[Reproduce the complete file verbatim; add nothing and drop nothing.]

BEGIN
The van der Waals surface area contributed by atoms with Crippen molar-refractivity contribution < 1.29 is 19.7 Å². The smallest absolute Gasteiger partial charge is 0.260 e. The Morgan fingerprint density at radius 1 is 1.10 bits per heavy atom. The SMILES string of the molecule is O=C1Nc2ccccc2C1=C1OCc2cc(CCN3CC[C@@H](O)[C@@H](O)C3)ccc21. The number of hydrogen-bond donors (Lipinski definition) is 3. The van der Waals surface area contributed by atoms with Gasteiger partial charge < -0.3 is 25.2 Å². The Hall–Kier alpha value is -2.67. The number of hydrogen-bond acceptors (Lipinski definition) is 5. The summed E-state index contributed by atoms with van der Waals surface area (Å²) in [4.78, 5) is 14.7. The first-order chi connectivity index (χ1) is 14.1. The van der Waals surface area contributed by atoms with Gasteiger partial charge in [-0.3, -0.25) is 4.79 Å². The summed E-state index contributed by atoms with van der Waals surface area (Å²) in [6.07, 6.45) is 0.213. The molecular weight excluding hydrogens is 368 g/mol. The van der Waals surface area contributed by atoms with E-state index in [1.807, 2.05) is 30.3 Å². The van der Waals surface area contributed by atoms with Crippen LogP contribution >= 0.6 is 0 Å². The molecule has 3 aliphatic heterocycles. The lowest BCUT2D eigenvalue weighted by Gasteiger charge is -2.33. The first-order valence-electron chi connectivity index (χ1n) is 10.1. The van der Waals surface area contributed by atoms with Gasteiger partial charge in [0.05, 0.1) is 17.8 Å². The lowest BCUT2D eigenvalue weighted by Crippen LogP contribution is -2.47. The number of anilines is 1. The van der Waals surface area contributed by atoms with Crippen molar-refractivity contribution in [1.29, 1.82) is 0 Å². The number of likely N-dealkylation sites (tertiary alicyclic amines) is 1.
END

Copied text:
The van der Waals surface area contributed by atoms with Crippen molar-refractivity contribution < 1.29 is 19.7 Å². The smallest absolute Gasteiger partial charge is 0.260 e. The Morgan fingerprint density at radius 1 is 1.10 bits per heavy atom. The SMILES string of the molecule is O=C1Nc2ccccc2C1=C1OCc2cc(CCN3CC[C@@H](O)[C@@H](O)C3)ccc21. The number of hydrogen-bond donors (Lipinski definition) is 3. The van der Waals surface area contributed by atoms with Gasteiger partial charge < -0.3 is 25.2 Å². The Hall–Kier alpha value is -2.67. The number of hydrogen-bond acceptors (Lipinski definition) is 5. The summed E-state index contributed by atoms with van der Waals surface area (Å²) in [4.78, 5) is 14.7. The first-order chi connectivity index (χ1) is 14.1. The van der Waals surface area contributed by atoms with Gasteiger partial charge in [-0.3, -0.25) is 4.79 Å². The summed E-state index contributed by atoms with van der Waals surface area (Å²) in [6.07, 6.45) is 0.213. The molecular weight excluding hydrogens is 368 g/mol. The van der Waals surface area contributed by atoms with E-state index in [1.807, 2.05) is 30.3 Å². The van der Waals surface area contributed by atoms with Crippen LogP contribution >= 0.6 is 0 Å². The molecule has 3 aliphatic heterocycles. The lowest BCUT2D eigenvalue weighted by Gasteiger charge is -2.33. The first-order valence-electron chi connectivity index (χ1n) is 10.1. The van der Waals surface area contributed by atoms with Gasteiger partial charge in [0.05, 0.1) is 17.8 Å². The lowest BCUT2D eigenvalue weighted by Crippen LogP contribution is -2.47. The number of anilines is 1. The van der Waals surface area contributed by atoms with Crippen molar-refractivity contribution in [1.29, 1.82) is 0 Å². The number of likely N-dealkylation sites (tertiary alicyclic amines) is 1.